2
function element() public  returns (uint) {
  uint test = 20;
  return test;
}

Where would test variable be created ? in memory or stack ?

The funny thing is from testing assembly, I can see that it's not in memory. I am just curious why ?

This is what I found on the internet. enter image description here

1

This description distinguishes between storage and non-storage.

It seems to be using 'memory' in order to refer to non-storage.

It's probably not the best choice of words, as the keyword memory is used in order to indicate that a given variable is allocated on the heap.

In other words, you have 3 data sections:

  1. Storage, where consistent data is located
  2. Stack, where non-consistent data of primitive types is located
  3. Heap, where non-consistent data of non-primitive types is located

Where:

  • 'consistent data' is data which remains valid after the execution is completed
  • 'primitive type' is every variable type except for arrays and structures

The description that you've found simply refers to all non-consistent data, regardless of its actual type, as data which resides memory and not in storage.


UPDATE:

The decision of whether to allocate a variable on the stack or on the heap actually depends on whether that variable is of constant length (which is known during compilation) or not.

For example, the following variables are of constant length:

uint256[2] a;

Foo b;

// Where:
struct Foo {
    uint256 x;
    uint256[2] y;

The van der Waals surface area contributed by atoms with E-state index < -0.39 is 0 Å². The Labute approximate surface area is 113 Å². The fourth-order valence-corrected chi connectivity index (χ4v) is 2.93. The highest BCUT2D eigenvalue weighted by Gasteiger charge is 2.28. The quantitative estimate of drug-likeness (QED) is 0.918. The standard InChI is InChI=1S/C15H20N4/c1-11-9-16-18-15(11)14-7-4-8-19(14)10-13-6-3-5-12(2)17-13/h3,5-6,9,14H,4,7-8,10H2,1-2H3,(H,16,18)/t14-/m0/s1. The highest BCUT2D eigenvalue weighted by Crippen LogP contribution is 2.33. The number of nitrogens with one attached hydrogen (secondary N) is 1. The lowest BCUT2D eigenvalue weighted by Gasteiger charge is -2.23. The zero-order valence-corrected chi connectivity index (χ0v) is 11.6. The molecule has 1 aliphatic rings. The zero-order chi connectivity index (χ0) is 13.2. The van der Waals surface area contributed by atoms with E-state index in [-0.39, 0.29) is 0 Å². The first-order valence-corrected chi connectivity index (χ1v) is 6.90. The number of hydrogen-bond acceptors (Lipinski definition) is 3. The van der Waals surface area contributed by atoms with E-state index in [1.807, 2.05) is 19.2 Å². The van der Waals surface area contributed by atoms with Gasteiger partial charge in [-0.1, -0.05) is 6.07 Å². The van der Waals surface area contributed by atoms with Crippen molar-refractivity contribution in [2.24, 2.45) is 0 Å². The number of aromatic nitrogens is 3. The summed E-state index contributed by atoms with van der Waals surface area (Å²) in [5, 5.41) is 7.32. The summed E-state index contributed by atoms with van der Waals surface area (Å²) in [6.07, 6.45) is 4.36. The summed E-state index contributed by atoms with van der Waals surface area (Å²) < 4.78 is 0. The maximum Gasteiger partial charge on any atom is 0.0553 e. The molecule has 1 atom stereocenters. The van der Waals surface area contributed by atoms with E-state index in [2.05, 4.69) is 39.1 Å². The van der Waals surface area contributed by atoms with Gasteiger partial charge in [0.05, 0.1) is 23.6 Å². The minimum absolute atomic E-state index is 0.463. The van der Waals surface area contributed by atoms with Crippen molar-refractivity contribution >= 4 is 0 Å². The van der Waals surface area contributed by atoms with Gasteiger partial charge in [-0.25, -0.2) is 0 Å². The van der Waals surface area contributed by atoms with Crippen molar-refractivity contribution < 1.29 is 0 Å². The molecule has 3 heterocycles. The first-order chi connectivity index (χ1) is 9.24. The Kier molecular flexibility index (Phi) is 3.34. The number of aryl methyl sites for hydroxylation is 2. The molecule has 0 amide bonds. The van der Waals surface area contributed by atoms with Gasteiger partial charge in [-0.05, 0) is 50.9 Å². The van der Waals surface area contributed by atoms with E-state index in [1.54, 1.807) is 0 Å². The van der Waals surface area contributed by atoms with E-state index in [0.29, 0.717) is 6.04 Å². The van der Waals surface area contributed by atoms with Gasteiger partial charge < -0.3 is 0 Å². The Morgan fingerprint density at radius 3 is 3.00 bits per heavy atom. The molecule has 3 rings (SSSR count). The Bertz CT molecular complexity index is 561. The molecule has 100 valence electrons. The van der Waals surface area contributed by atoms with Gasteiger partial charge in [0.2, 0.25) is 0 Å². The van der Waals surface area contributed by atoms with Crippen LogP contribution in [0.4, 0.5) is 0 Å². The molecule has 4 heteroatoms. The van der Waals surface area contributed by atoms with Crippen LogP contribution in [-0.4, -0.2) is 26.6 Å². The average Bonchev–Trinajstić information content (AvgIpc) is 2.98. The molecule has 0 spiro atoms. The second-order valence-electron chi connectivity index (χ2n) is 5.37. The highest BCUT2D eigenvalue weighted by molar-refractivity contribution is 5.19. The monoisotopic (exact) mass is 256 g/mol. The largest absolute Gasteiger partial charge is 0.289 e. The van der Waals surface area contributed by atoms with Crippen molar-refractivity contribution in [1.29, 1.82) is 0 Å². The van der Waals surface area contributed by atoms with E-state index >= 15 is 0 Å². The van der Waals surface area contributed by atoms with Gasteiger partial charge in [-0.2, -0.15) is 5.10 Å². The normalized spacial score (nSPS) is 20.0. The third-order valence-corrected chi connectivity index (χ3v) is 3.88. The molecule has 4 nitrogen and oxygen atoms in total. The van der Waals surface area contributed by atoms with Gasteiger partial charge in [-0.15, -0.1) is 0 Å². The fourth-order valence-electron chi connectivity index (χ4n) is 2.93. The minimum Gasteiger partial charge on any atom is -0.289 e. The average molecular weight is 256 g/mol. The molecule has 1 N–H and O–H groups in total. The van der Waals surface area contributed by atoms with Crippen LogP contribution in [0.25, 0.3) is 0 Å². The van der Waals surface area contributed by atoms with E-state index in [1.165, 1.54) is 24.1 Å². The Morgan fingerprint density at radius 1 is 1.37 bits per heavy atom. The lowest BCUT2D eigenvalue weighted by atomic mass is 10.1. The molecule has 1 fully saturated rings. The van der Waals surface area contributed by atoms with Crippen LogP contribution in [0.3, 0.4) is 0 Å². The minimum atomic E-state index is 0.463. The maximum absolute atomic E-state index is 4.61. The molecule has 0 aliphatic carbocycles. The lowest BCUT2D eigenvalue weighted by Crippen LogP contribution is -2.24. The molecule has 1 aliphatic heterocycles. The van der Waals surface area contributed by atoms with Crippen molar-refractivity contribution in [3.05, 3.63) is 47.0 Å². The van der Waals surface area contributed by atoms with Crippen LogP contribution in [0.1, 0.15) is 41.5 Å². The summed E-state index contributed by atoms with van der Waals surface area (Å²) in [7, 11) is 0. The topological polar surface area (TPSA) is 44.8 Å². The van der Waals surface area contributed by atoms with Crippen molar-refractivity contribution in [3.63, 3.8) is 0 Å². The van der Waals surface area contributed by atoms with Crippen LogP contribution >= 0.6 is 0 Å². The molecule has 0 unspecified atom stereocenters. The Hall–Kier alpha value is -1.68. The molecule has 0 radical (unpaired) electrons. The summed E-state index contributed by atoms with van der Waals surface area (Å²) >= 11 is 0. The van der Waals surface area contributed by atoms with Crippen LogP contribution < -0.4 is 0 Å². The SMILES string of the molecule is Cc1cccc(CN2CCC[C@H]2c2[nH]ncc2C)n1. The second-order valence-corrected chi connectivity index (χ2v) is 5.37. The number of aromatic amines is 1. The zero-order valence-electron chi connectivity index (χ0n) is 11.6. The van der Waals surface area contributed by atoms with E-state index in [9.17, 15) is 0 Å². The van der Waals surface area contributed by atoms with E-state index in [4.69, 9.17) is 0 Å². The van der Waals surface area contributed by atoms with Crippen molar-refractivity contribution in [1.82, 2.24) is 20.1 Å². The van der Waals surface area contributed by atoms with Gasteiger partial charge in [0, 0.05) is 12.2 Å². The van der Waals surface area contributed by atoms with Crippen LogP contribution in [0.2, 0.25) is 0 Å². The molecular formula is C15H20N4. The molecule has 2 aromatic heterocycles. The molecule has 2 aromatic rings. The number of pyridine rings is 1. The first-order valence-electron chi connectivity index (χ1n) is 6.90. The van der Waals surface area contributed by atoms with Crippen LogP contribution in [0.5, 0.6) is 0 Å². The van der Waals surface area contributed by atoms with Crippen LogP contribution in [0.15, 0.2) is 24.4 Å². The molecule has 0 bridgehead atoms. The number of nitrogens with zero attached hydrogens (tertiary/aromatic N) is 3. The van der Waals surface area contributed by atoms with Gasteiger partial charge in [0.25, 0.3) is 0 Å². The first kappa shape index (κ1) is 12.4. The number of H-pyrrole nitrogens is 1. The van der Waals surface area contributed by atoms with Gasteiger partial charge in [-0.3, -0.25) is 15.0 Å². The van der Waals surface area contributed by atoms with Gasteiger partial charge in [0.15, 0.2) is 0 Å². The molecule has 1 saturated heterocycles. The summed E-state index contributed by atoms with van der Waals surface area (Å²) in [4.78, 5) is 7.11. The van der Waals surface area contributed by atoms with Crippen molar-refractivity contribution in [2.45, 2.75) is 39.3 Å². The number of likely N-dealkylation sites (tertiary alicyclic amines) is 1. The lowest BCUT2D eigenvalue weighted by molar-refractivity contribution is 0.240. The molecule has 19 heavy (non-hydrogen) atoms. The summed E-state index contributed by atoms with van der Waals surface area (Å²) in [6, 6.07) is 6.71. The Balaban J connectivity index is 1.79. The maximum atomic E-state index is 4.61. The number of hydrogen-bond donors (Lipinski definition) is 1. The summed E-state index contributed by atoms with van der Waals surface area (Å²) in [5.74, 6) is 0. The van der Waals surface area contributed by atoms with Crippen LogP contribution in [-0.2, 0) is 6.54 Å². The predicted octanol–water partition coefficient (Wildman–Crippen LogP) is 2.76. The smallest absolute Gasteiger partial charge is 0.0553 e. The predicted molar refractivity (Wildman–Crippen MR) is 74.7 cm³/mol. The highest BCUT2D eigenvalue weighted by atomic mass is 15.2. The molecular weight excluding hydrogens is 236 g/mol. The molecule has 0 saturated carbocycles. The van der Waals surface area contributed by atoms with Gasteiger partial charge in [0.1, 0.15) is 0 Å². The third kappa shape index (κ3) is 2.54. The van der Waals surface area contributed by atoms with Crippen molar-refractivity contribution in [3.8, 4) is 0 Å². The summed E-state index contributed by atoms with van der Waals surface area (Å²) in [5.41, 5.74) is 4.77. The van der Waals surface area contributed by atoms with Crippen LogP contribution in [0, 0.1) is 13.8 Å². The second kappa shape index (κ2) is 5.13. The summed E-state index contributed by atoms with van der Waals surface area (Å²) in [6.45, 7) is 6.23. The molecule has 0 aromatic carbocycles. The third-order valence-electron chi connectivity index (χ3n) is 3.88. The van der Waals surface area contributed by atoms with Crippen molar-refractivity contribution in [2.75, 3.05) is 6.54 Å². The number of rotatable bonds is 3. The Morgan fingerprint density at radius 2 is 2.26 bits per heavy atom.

}

While the following variables are of non-constant length:

uint256[] a;

Foo b;

// Where:
struct Foo {
    uint256 x;
    uint256[] y;
}

The usage of memory is required in order to tell the compiler that a given variable is not in storage, as the compiler assumes storage by default for certain types like arrays and structures.

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    You probably want to wait for some feedback from a few other members here, as I'm not 100% sure of how accurate my answer is. – goodvibration Oct 2 at 14:08
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    You can also find more relevant information in this post that I just found. – goodvibration Oct 2 at 14:13
  • Will read it all that very soon and give you my thoughts too here. Before that, if you have time, could you look at this ? ethereum.stackexchange.com/questions/87975/… – Nika Kurashvili Oct 2 at 14:15
  • @NikaKurashvili: I already have. You've asked a similar question before that one, to which I gave you an answer. You should obviously use a similar technical solution (as the one that I gave you on that answer), since those two questions differ only by the fact that you are trying to reference a structure instead of an array. There's a section in the official documentation which explains how the slots are mapped in memory. – goodvibration Oct 2 at 14:24
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    @NikaKurashvili: There is no support for mapping anywhere other than storage, so this type is obviously not relevant here, as you can obviously not declare it in memory (neither stack nor heap). With regards to strings, I think that they too will reside on the heap, because they are not of constant size. – goodvibration Oct 2 at 14:41

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